'It's going to take some real money': Federal budget child care promises lacking, Manitoba association says
$7B for child care over 10 years in federal budget released Wednesday
The head of the Manitoba Child Care Association says she's not optimistic money set aside for child care in the 2017 federal budget will be enough for Canadian families.
The budget, released on Wednesday, includes $7 billion for child care spread across the country over a decade, starting in 2018, including adding 40,000 subsidized child-care spaces over the next three years.
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"It's hard to know how far that's actually going to go," said Pat Wege, executive director of the association. "When I look at it through the lens of Manitoba, we have almost 15,000 kids in our own province that are waiting for child-care space."
As of July 2016, the wait for child care in Manitoba was at a record high with 14,872 children on the list, according to the province. That translates to a wait time of about 14 to 15 months for a child care spot, Wege said.
She said it's hard to know right now how much of the promised $7 billion, and how many subsidized spots, Manitoba will get.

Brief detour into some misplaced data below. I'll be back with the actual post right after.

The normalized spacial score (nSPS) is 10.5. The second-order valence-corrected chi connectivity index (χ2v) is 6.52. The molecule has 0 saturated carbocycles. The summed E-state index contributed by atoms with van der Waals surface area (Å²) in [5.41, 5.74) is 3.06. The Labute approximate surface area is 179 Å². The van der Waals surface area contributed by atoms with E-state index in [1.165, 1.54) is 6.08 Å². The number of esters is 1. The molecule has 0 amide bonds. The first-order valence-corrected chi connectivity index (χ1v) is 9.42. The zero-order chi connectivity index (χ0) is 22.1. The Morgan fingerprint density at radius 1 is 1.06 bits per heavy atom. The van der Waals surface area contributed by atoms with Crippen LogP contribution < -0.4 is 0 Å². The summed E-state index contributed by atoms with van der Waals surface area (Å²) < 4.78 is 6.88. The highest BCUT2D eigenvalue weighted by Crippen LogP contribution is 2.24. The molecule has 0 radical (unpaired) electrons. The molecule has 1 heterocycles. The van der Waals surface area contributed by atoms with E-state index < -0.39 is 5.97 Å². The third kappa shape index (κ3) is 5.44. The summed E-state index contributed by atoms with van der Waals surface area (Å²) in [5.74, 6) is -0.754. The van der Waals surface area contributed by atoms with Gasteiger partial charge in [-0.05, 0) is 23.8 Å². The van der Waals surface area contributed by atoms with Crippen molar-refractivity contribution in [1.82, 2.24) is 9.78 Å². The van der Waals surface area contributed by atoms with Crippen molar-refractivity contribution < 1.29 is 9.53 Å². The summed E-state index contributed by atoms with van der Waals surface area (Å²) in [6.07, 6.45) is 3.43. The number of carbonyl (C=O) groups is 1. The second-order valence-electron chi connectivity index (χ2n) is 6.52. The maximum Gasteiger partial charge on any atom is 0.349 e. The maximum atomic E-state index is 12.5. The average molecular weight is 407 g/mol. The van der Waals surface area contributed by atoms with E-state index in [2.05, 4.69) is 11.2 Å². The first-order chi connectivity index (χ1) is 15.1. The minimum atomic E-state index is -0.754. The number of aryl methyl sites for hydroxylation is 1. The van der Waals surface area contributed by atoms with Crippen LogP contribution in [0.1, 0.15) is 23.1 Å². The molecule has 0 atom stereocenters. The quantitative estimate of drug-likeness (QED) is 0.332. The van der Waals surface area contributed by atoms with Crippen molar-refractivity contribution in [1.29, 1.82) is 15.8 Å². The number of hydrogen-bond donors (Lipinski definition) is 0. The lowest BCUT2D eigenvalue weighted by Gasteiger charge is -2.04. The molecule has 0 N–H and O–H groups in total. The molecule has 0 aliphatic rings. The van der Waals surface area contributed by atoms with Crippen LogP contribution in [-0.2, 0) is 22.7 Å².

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"We've tried to find out how much that means for Manitoba. It's probably less than 15,000," she said. "It will enable the development of some new spaces for sure, but again, there's a lot that we don't know at this point."
In a budget that included measures to welcome more newcomers and boost job creation, Wege said the demand for child care will likely grow.
Wealthier families could benefit, Wege says
The budget included the option of extending parental leave to 18 months from 12 months, but without any additional compensation.
Parents would also have the option of beginning the leave 12 weeks prior to the due date.
Wege said it's good to give parents more options, but it would have been better if the additional six months of leave included compensation.
"It may take some of the pressure off of the child-care system for higher-income families that can afford … having a loss of income for a period of time," she said. "Time will tell."
Wege said child-care workers were hoping to see a plan that would "kick start" Canadian child care. That could have included subsidies to pay for spots, wage enhancements for workers or investment in capital and operating costs of child-care centres.
"In order to build a child-care system, it's going to take some real money," she said. "And I'm not sure that this is going to bring that kind of dollar."
With files from Jill Coubrough, Aidan Geary